The outlaw brand is introduced as an endangered species. Authorities have more than an upper hand, they seem to be more feared and corrupt. This is emphasized in English Bob’s exile from Big Whiskey yelling, “a plague on you savages…you have no laws,” then Will’s beating at the hands of Little Bill, and finally Ned’s torture. Even the mercenary killings by these outlaws get overshadowed by their weak context—a slow death from a distant rifle shot in the gut and a defenseless shooting of a cowboy in the outhouse. When Will learns of Ned’s demise, he returns to the cold-blooded killer he was before, with a righteous twist as the victims of his vengeful rage are corrupt in their own ways. The outlaw brand is transformed in the end to the threatening, cool-headed killer it was before, minus the senseless killing of undeserving souls.
All About Eve: Eve (Stardom)
Though the movie is “All About Eve,” the story is told from the perspective of Margo, the reigning star, and Addison, the critic. The story is about the rise and fall of stars in theater, and while Eve may be a brand in herself, she and Margo represent a larger construct of the brand called stardom.
The twilight of Margo’s career provides a brilliant contrast to Eve’s up-and-coming character. The distance from Eve allows viewers to have their own perspective about the hopes and dreams of someone on the outside of the theater, trying to make their way in. Eve’s obsession with Margo provides the image of admiration and allure of stars, while Margo’s struggle with relationships reveals the emptiness of stardom. For both characters the need to be in the spotlight, and stay there, comes before friends, family, and significant meaning in life. Addison and Lloyd contribute to an image of the stardom brand as youthful and attractive by creating opportunities for Eve and Miss Casswell to get their shot in theater.
In the beginning stardom evokes a hope for success and accomplishment. Despite Margo’s age, her popularity provides power and attraction. Stardom is something to be desired, coveted even. As the story progresses the brand loses its luster. First because lack of authenticity and selfishness exude the lifestyle of stars and, ultimately, fame does not produce lasting joy. The stardom brand becomes hollow and superficial—just as Eve’s character realizes the same emptiness Margo experienced at the beginning of the movie, Pheobe begins to seduce Eve with her own arsenal of lies and deceit.
Brands In the Market
Marketers have an opportunity to tell brand stories through their own cluster of ideas. These visual and verbal cues may be the direct result of marketers’ efforts or indirectly the result of consumption, word-of-mouth, media, and other brand touch points. Some brands have a unique creation myth that contributes to its appeal and may be included in marketing efforts. The following are just a few examples of brands and their cluster of ideas:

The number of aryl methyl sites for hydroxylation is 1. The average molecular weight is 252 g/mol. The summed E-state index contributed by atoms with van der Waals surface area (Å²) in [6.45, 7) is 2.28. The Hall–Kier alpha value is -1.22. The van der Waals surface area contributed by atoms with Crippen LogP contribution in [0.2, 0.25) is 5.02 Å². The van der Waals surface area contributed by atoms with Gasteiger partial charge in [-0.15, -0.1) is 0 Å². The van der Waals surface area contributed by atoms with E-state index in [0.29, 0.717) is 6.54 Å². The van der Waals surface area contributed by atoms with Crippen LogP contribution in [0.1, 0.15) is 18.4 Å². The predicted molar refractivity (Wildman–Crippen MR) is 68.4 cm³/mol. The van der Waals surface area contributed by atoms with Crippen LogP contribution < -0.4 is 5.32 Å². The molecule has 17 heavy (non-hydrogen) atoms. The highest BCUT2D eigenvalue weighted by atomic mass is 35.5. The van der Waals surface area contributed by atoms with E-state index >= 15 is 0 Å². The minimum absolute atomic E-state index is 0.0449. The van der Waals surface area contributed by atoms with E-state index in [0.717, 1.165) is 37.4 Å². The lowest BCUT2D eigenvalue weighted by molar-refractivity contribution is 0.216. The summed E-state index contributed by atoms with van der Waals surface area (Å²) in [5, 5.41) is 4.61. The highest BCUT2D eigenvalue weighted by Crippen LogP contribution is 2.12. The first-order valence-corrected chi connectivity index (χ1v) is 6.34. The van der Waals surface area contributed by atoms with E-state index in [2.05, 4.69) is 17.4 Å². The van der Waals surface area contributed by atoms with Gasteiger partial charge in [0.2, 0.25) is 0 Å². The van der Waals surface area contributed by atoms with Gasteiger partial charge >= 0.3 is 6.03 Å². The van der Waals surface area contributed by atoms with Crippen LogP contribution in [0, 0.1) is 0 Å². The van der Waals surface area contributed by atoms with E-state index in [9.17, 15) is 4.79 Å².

Corona Extra, a beer that has been produced in Mexico since 1926, is now the top import beer in the United States. In 2010 it became the first Mexican brand to crack the Interbrand list of top 100 global brands.
The cluster of ideas for this brand includes campaigns that speak directly to audiences in the countries that import it, as well as to Mexican nationals and Hispanic Americans. The general American audience is bombarded with images and sounds of the beach—creating a strong connotation of tropical vacations and carefree times without work and worries. Another strong association with Corona Extra is a slice of lime. This pairing has been encouraged and communicated for as long as it has been distributed in the US, since 1981, giving it a festive appearance and stronger connection with Mexican food as a partner. Holidays have been pulled into the Corona connotation with images of beach scenes at night, featuring Christmas lights that drape palm trees.
Grupo Modelo, the owners of the Corona brand, have not alienated their Hispanic consumers. One recent campaign pairs traditional favorites of Mexico and the United States to acknowledge the integration of these two cultures and celebrate the success of Corona as a top US import (Wentz, 2007). Commercials pair tamales with turkeys as well as donuts and bagels with conchas (Mexican pastries, shaped like shells). Another campaign in 2010, called “Refresca Quienes Somos” (Refresh Who We Are), uses humor with soccer and dancing themes that resonate with Hispanic audiences, encouraging them to “celebrate their individuality and reconnect with their Latino cultural identity and values,” says Jim Sabia EVP-Marketing for Crown Imports, distributor of Corona Extra in the US (Wong, 2010).